What the Protestants insulted, Jesuits promoted. Calvinists mocked the Blessed Sacrament--the consecrated bread reserved outside the celebration of the Eucharist; Jesuits displayed it to the faithful in forty-hour rituals, lighting it, during one such spectacle at their mother church, the Gesù, in Rome, with twenty-three hundred lamps and five hundred candles. Protestants grumbled about the Catholic obsession with saints; Jesuits made sure that students at their schools prayed before images of their impeccably holy predecessors whenever they entered their classrooms. [ . . . ]

Jesuits knew how to score a rhetorical point, and they did not always shy away from insulting their Protestant adversaries--routinely blaming them for the onset of plague, for instance. (32)


The Jesuits proved themselves to be formidable adversaries to the Protestant challenge:


It was doing all of these things, of course: adoring saints and sacraments was about articulating long-cherished Catholic spirituality and it was about rebutting Protestant innovation. Jesuits avidly endorsed both campaigns.

There must surely have been satisfaction in hearing a Protestant grumble in 1641 that "it is well known . . . that the Jesuits (the pope's best and dearest sons) have not yet troubled the world a hundred and twenty years . . . [but] what service they have done their master the pope, all men guess, wise men know, and all nations in Christendom feel to their pain, more or less." As William Crashaw continued just two years later, Luther and Calvin had made the "Romish Church . . . that scarlet whore" feel old, exhausted, and impotent: she had realized that "in this latter age her cup of abominations was almost drunk up and emptied even to the dregs." But then, in the autumn of 1540, the Jesuits had made their entrance, flying like locusts "out of the bottomless pit, to repair the ruins of the Romish state and to fill her golden cup up with a new supply of spiritual fornications." If Protestants were quite that cross, the Society must have been doing something right. (35)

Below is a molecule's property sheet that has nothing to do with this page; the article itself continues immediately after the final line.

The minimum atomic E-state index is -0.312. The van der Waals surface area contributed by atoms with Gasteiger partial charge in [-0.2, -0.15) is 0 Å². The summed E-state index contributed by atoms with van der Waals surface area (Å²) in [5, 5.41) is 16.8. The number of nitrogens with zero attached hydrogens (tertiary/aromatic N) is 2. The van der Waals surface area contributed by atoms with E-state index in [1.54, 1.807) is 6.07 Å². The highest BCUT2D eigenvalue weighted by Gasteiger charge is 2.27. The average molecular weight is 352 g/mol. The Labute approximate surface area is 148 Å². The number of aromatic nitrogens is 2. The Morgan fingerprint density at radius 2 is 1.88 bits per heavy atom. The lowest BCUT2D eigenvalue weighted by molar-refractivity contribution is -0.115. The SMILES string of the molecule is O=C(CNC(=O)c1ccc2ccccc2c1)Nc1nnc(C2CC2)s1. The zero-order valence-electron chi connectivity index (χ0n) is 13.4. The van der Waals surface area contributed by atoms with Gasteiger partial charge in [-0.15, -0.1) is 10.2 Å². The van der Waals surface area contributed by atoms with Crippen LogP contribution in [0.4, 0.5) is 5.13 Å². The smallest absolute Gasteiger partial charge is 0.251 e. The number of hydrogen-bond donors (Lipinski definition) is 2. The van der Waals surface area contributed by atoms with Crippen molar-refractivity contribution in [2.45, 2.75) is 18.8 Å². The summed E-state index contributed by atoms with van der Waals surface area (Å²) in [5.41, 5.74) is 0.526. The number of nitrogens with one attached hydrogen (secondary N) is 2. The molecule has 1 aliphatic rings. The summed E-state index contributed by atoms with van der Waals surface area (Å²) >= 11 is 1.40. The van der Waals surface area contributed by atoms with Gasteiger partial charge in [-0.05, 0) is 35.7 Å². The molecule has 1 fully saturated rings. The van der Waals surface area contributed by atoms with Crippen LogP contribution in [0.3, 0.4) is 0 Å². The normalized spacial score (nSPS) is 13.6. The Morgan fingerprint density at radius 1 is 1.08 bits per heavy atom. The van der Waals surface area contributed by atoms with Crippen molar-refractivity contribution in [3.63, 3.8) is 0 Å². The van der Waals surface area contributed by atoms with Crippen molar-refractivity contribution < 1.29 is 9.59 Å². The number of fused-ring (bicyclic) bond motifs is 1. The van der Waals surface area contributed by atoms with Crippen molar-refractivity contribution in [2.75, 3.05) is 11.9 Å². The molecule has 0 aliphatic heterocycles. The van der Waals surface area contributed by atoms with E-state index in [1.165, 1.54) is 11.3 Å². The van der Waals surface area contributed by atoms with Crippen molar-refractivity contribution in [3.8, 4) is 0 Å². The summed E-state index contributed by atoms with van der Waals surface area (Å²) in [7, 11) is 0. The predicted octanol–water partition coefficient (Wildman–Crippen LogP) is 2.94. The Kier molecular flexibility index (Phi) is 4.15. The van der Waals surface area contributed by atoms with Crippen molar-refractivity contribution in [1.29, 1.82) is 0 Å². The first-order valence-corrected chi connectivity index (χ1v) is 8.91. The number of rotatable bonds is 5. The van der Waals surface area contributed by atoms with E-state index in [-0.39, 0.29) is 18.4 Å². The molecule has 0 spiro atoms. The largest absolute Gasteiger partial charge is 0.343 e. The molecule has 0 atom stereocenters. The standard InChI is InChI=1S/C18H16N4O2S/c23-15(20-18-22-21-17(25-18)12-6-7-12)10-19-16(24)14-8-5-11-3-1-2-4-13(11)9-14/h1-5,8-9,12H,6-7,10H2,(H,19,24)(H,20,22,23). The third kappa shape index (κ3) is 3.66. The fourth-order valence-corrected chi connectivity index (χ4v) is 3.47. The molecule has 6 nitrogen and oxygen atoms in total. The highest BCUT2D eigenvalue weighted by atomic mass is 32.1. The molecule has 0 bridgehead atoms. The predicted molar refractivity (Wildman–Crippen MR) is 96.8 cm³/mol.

In fact, so effective were the Jesuits against the Protestants that Pope Gregory XIII remarked to a member of the Society in 1581 that "there is in this day no single instrument raised by God against heretics greater than your holy order. It came into the world at the very moment when new errors began to spread abroad" (21-2). Speaking from personal experience, even today, fundamentalist and evangelical Protestants wishing to "convert" me, change their minds when they discover I am a Jesuit university alumni and attend mass there.

Being at the spearhead of the battle against the Protestants meant that more than a few of the Jesuits would end up martyred for the cause: